Lewis Way (1772–1840) was an English barrister and churchman, noted for his work to with the London Society for the Promotion of Christianity among the Jews (CMJ), in which he played a pioneering role. He also petitioned the Czar for the return of the Jewish people to the Land of Israel.
He was the second son of Benjamin Way of Denham, and grandson of Lewis Way FRS (d. 1771), director of the South Sea Company. Lewis Way graduated with an M.A. in 1796 from Merton College, Oxford, and in 1797 was called to the bar by the Society of the Inner Temple. He was ordained in 1817. A stranger of the same name, John Way, met him by accident and left him a large fortune, which he devoted to rescuing the financially struggling London Society.
While staying in Nice he donated funds for the construction of the Promenade des Anglais there. He later lived in Paris and founded an Anglican chapel near the Champs-Élysées, where his preaching attracted a fashionable congregation. His country estate in Stansted housed the Jewish Missionary training college, and the chapel windows with their use of Jewish symbols inspired the poet Keats to write “The Eve of Saint Agnes.”
Gidney’s flowery prose records (pp. 416-7):
One more death, even more disastrous to the Society than that of [Charles] Simeon has to be recorded within the Period, namely that of the Rev. Lewis Way, which occurred on January 23rd, 1840.
He was the best earthly friend, out of many good friends, whom Almighty God has vouchsafed to the Society during its hundred years. One cannot doubt that he was a special deliverer raised up to extricate it from an unsatisfactory impasse and to establish it upon a sound and permanent basis. Through him the Jewish missionary cause was confided to members of the Church of England. By his means the Bishops of Salisbury, and Lichfield and Coventry, accepted the office of Patrons. At his summons it was that Sir Thomas Baring came forward, in a time of peril and difficulty, to place himself at the helm. The Society’s chapel and schools were, as long as they stood, a monument of his liberality.
Gidney then recounts the well-known but apocryphal story of how Lewis Way became involved with the London Society:
The providential circumstances under which Lewis Way was led to take an interest in the Society were of a strange and romantic character, and the following account of them was furnished by a member of his family. Two friends, himself and another, were riding one day, in the winter of 1811, from Exmouth to Exeter, when their attention was called to a group of oaks.
They were told that a Miss Jane Parminter, who had lately died, was so deeply interested in the welfare of the Jews that she left a clause in her will that those trees should not be cut down until the Jews had returned to their own land. This striking story about the “Oaks of la Ronde,” as they were called, so impressed Way, that an interest and spiritual concern for the salvation of Israel at once sprang up in his heart.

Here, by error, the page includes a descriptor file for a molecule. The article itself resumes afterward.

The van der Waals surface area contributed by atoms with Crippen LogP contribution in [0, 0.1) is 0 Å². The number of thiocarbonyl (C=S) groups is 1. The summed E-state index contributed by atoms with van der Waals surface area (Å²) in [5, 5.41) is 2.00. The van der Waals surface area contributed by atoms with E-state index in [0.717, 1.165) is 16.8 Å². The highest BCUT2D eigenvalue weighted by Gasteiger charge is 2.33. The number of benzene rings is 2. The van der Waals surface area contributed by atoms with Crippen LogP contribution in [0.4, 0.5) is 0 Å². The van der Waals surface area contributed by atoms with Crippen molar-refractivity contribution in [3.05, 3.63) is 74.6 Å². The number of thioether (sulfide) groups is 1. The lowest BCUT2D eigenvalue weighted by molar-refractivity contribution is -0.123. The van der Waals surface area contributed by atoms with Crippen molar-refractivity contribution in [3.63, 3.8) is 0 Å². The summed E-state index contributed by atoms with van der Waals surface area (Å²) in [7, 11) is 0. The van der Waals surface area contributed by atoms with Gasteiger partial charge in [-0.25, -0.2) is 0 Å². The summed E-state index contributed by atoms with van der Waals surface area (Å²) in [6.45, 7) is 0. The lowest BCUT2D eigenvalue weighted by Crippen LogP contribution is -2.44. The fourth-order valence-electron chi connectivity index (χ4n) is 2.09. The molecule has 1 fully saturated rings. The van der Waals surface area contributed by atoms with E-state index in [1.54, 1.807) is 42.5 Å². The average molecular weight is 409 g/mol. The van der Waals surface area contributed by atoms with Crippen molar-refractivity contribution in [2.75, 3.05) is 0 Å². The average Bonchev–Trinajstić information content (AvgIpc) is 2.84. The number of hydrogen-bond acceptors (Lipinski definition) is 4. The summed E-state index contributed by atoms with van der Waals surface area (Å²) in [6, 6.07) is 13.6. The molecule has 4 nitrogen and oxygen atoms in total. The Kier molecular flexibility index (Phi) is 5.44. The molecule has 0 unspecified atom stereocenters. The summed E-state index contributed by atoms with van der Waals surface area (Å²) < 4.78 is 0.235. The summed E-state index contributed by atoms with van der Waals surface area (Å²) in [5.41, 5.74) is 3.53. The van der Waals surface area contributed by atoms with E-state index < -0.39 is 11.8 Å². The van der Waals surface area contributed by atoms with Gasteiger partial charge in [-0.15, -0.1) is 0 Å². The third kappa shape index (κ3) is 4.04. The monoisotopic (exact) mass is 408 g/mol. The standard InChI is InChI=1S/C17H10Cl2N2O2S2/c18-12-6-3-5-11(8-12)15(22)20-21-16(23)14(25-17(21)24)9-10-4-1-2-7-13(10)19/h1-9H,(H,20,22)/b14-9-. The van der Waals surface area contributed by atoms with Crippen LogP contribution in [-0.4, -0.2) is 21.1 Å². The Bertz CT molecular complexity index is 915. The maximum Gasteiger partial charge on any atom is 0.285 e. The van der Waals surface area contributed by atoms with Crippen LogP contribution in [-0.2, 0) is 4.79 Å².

He made enquiries whether any Christians had ever done anything in this direction, heard of the London Jews Society, which was then struggling along, and at once came to its rescue in the princely way already recorded. The fact, which transpired many years later, that no such clause as that to which Way’s notice was called existed in Jane Parminter’s will, does not invalidate the other fact, that his love for the Jews was the result of what he heard, even though it was but a pious fiction. His death very naturally formed a leading topic at the next annual meeting, when Dr. Marsh spoke of the brilliancy of his imagination, the soundness of his learning, his retentive memory, his sincerity in religion, the fervency of his zeal in this particular cause, and his general benevolence. Elliott, of Brighton, said that Way, “with the Rev. Charles Simeon, was the greatest friend the Society had ever had.”
Prayer; Thank you Lord for this astonishing figure, and his story. You use all types of people in all types of circumstances, and through the life, work and generosity of Lewis Way you prospered the work of CMJ in the 19th century. Is it too much to ask that you would do the same today? It is so easy to see the limitations, eccentricities even, of those in the past. Yet you used them despite their imperfections and limitations, and you can use us today. Please give us the passion, commitment, resources and depth of vision you gave to people like Lewis Way, and help us to serve you faithfully in our generation. In Yeshua’s name we pray. Amen.
The Ways of Yesterday: being the chronicles of the Way family from 1307 to 1885, Anna Maria Wilhelmina Stirling, 1930
Now it so happened that in the winter of 1811, shortly after the death of Miss Jane Parminter, Lewis Way was staying with some of his wife’s relations in Devonshire, when one day he rode with a friend along the road which leads from Exmouth to Exeter. Two miles from the former town he was suddenly struck by the sight of A la Ronde, and in some amazement begged his companion to tell him to whom belonged this strange dwelling which looked more like a residence for South Sea Islanders than an ordinary country house. His friend gave him full particulars ; adding that Miss Jane Parminter had recently died and — according to local gossip — in fulfilment of her wishes had been buried with her coffin standing upright in the little Chapel of Point in View, while her will, or a codicil to her will, contained a singular clause. In reference to a group of oaks in the grounds of the house she had decreed as follows;
These oaks shall remain standing and the hand of man shall not be lifted up against them till Israel returns and is restored to the land of promise.
– The Ways of Yesterday: being the chronicles of the Way family from 1307 to 1885, Anna Maria Wilhelmina Stirling, 1930